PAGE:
naturally taken as a modifier of one or both of the finite verbs in v. 23: “sinned”
and/or “falling short.” If so, Paul’s purpose in highlighting the gift character
of justification in the participial clause would presumably be to provide evidence
for the total religious impotence of humanity.  The objection to this interpretation
is that it gives to a verse (24) that continues the main theme of the paragraph (justification/righteousness)
a relatively subordinate role. Scholars suggest several other ways of relating this
participle to its context,  but perhaps the best suggestion is Cranfield’s. He
argues that “being justified” is dependent on v. 23, to the extent that it has as
its subject “all,” but that it also picks up and continues the main theme of the
paragraph from vv. 21–22a. With this we would agree, with the caveat that “all” in
its connection with “being justified” indicates not universality (“everybody”) but
lack of particularity (“anybody”). Paul’s stress on the gift character of justification
in v. 24 illuminates from the positive side the “lack of distinction” in God’s dealings
(vv. 22b–23) even as it continues and explains the theme of “righteousness by faith”
from v. 22a.
Paul uses the verb “justify” (dikaioo¯) for the first time in Romans to depict his
distinctive understanding of Christian salvation. As Paul uses it in these contexts,
the verb “justify” means not “to make righteous” (in an ethical sense) nor simply
“to treat as righteous” (though one is really not righteous), but “to declare righteous.”
No “legal fiction,” but a legal reality of the utmost significance, “to be justified”
means to be acquitted by God from all “charges” that could be brought against a person
because of his or her sins.  This judicial verdict, for which one had to wait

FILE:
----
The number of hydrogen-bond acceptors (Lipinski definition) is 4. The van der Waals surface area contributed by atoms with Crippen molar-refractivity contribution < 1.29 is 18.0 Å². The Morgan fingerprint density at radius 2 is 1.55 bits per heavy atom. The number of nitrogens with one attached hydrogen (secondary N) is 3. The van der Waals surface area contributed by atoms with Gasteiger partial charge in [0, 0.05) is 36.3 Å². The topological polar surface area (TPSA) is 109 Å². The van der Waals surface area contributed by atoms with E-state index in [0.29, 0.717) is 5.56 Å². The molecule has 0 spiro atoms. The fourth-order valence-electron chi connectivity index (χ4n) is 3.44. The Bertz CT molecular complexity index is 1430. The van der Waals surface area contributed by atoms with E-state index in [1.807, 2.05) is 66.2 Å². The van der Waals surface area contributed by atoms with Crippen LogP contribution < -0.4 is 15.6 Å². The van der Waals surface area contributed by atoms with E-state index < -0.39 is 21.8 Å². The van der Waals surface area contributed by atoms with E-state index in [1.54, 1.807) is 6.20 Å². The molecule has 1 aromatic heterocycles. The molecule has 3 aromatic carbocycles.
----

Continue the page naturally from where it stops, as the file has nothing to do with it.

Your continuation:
until the last judgment according to Jewish theology, is according to Paul rendered
the moment a person believes. The act of justification is therefore properly “eschatological,”
as the ultimate verdict regarding a person’s standing with God is brought back into
our present reality.
Characteristic also of Paul’s theology is his emphasis on the gift character of this
justifying verdict; we are “justified freely  by his grace.”  “Grace” is
one of Paul’s most significant theological terms.  He uses it typically not to
describe a quality of God but the way in which God has acted in Christ: unconstrained
by anything beyond his own will.  God’s justifying verdict is totally unmerited.
People have done, and can do, nothing to earn it. This belief is a “theological axiom”
for Paul and is the basis for his conviction that justification can never be attained
through works, or the law (cf. Rom. 4:3–5, 13–16; 11:6), but only through faith.
 Once this is recognized, the connection between v. 22a and v. 24 is clarified;
that justification is a matter of grace on God’s side means that it must be a matter
of faith on the human side. But the gracious nature of justification also answers
to the dilemma of people who are under the power of sin (v. 23). As Pascal says,
“Grace is indeed needed to turn a man into a saint; and he who doubts it does not
know what a saint or a man is.”
What gives this paragraph its unparalleled significance is the number of perspectives
from which God’s justification of sinners is considered. If “freely by his grace”
indicates the mode of justification, as entirely free and unmerited, “through the